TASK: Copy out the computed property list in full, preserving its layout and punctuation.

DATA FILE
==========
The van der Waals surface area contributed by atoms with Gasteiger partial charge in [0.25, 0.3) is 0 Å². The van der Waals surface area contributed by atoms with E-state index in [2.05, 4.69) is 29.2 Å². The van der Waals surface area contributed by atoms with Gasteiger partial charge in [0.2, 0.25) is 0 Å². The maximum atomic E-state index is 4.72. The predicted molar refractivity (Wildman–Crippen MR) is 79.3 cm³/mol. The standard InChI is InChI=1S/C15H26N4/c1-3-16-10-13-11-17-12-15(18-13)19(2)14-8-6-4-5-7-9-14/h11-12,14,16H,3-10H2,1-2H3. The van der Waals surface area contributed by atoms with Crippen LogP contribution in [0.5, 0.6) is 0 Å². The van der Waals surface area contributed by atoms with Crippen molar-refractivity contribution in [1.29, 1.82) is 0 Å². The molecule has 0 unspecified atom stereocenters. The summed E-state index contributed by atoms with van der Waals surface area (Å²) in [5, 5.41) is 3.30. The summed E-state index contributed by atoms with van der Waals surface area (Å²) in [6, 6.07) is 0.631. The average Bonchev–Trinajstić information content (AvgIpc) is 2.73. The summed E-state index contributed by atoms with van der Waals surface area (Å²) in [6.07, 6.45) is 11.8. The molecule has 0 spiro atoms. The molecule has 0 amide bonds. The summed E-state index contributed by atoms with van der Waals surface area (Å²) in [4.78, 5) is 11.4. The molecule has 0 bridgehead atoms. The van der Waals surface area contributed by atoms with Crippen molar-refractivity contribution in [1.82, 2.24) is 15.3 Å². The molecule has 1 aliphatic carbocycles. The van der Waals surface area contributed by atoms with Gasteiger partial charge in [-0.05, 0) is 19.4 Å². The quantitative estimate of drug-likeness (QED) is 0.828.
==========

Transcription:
The van der Waals surface area contributed by atoms with Gasteiger partial charge in [0.25, 0.3) is 0 Å². The van der Waals surface area contributed by atoms with E-state index in [2.05, 4.69) is 29.2 Å². The van der Waals surface area contributed by atoms with Gasteiger partial charge in [0.2, 0.25) is 0 Å². The maximum atomic E-state index is 4.72. The predicted molar refractivity (Wildman–Crippen MR) is 79.3 cm³/mol. The standard InChI is InChI=1S/C15H26N4/c1-3-16-10-13-11-17-12-15(18-13)19(2)14-8-6-4-5-7-9-14/h11-12,14,16H,3-10H2,1-2H3. The van der Waals surface area contributed by atoms with Crippen LogP contribution in [0.5, 0.6) is 0 Å². The van der Waals surface area contributed by atoms with Crippen molar-refractivity contribution in [1.29, 1.82) is 0 Å². The molecule has 0 unspecified atom stereocenters. The summed E-state index contributed by atoms with van der Waals surface area (Å²) in [5, 5.41) is 3.30. The summed E-state index contributed by atoms with van der Waals surface area (Å²) in [6, 6.07) is 0.631. The average Bonchev–Trinajstić information content (AvgIpc) is 2.73. The summed E-state index contributed by atoms with van der Waals surface area (Å²) in [6.07, 6.45) is 11.8. The molecule has 0 spiro atoms. The molecule has 0 amide bonds. The summed E-state index contributed by atoms with van der Waals surface area (Å²) in [4.78, 5) is 11.4. The molecule has 0 bridgehead atoms. The van der Waals surface area contributed by atoms with Crippen molar-refractivity contribution in [1.82, 2.24) is 15.3 Å². The molecule has 1 aliphatic carbocycles. The van der Waals surface area contributed by atoms with Gasteiger partial charge in [-0.05, 0) is 19.4 Å². The quantitative estimate of drug-likeness (QED) is 0.828.